Simple questions can lead you down interesting rabbit holes.
"What are you doing in this pose?"
I ask my students this question in many varying ways. Sometimes, I ask them to notice their breath, sometimes where their weight is on their feet, sometimes their energy level. Learning what you are doing in a given pose is a central premise of my classes, my teaching, and my personal practice. When you stop to ask that question, you start to learn.
I've written about paying attention before (here's one post on the topic), but it bears repeating. When you stop to ask what's going on, you begin practicing self-awareness. Let's try it right now: What position are you in as you read this? Where is your weight? Is there tension anywhere in your body? Are you breathing? How deeply?
You don't have to know much to ask questions. You don't need to know what to do with the information you glean either. Not right away, at least. It's in the repeated asking of questions and noting what you discover that you begin to learn patterns: what positions you sit and stand in most commonly, where you hold your tension, how you breathe, etc.
There are no inherently bad movements, but there is the problem of moving in habitual ways for many years on end. This leads to misalignment as certain muscles overwork and others become atrophied from lack of use. Muscular imbalance and skeletal imbalance feed each other. You can't just address one or the other.
As you notice patterns, as you discover imbalances, you have the ability to decide what to do with that information. If a movement still serves you, fine, but if a movement pattern is leading to or has led to injury, it's time to make changes. Imagine traveling a long distance in a car. You reach an lake and need a boat. The car is not suddenly a bad vehicle. But it no longer will help you on your journey. The boat is not superior to the car. But it is necessary now that you are going to travel by water.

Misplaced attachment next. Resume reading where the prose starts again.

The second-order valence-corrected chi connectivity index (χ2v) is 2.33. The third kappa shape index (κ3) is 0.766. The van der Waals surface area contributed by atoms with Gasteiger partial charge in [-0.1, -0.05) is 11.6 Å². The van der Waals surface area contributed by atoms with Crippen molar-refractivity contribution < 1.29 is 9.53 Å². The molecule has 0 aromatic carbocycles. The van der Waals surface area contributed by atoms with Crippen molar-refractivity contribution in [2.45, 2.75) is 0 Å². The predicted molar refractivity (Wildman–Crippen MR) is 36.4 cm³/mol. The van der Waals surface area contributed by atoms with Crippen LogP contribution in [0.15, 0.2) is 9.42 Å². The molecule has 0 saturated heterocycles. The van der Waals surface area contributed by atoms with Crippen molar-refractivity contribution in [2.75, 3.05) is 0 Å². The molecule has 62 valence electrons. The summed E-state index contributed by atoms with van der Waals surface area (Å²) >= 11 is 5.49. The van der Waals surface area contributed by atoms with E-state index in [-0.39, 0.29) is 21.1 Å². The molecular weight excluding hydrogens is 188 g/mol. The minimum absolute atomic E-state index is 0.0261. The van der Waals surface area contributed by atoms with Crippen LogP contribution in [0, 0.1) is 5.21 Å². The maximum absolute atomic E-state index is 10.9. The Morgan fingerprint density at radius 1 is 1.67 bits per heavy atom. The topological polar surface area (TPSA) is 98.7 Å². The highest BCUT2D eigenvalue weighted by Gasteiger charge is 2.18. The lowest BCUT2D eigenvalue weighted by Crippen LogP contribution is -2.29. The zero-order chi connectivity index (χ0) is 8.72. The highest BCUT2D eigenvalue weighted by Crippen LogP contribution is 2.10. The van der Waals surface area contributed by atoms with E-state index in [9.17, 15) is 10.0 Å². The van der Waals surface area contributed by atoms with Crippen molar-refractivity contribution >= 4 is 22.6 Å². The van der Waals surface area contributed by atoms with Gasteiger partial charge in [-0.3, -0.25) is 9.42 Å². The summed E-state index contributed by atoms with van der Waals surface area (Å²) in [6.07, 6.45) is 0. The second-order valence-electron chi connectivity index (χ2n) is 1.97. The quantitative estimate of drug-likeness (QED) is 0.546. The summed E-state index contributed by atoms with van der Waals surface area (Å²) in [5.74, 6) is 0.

When you start asking questions, it is probably because you need a new vehicle, a new movement pattern. Most people come to my classes with an injury of some kind or another. As they settle into the practice, get more comfortable with the postures, the questions finally begin. "I've noticed that my knee hurts when I do this pose." "I have trouble breathing in this pose." "My hips don't move in this pose." All these revelations are the beginning of learning. At this point in the process, I can do more than lead people through shapes. I can begin to teach. Specific teachings to specific bodies.
It all starts with asking simple questions, questions that lead you to notice habits. Once you discover those movement patterns, you can discover whether and how to change them.
Deep, and not so deep, thoughts on bodies, movement, yoga, art, shoes, parenting, dogs. You know, life.